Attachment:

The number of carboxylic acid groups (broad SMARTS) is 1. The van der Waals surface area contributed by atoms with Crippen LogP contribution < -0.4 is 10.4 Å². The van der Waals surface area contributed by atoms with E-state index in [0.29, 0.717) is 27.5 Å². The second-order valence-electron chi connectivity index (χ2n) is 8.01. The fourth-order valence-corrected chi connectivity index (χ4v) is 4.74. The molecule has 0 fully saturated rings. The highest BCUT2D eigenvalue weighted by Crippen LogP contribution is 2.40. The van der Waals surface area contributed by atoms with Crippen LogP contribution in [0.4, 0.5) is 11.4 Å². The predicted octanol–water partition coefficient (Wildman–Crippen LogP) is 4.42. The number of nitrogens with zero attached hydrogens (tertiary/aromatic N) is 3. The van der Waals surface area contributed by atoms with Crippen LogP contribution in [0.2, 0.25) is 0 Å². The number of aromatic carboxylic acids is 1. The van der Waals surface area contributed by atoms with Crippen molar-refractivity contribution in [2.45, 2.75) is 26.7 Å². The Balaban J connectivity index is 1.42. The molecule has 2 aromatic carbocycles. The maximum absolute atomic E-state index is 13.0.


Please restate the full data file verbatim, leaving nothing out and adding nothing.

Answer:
The number of carboxylic acid groups (broad SMARTS) is 1. The van der Waals surface area contributed by atoms with Crippen LogP contribution < -0.4 is 10.4 Å². The van der Waals surface area contributed by atoms with E-state index in [0.29, 0.717) is 27.5 Å². The second-order valence-electron chi connectivity index (χ2n) is 8.01. The fourth-order valence-corrected chi connectivity index (χ4v) is 4.74. The molecule has 0 fully saturated rings. The highest BCUT2D eigenvalue weighted by Crippen LogP contribution is 2.40. The van der Waals surface area contributed by atoms with Crippen LogP contribution in [0.4, 0.5) is 11.4 Å². The predicted octanol–water partition coefficient (Wildman–Crippen LogP) is 4.42. The number of nitrogens with zero attached hydrogens (tertiary/aromatic N) is 3. The van der Waals surface area contributed by atoms with Crippen LogP contribution in [0.2, 0.25) is 0 Å². The number of aromatic carboxylic acids is 1. The van der Waals surface area contributed by atoms with Crippen molar-refractivity contribution in [2.45, 2.75) is 26.7 Å². The Balaban J connectivity index is 1.42. The molecule has 2 aromatic carbocycles. The maximum absolute atomic E-state index is 13.0.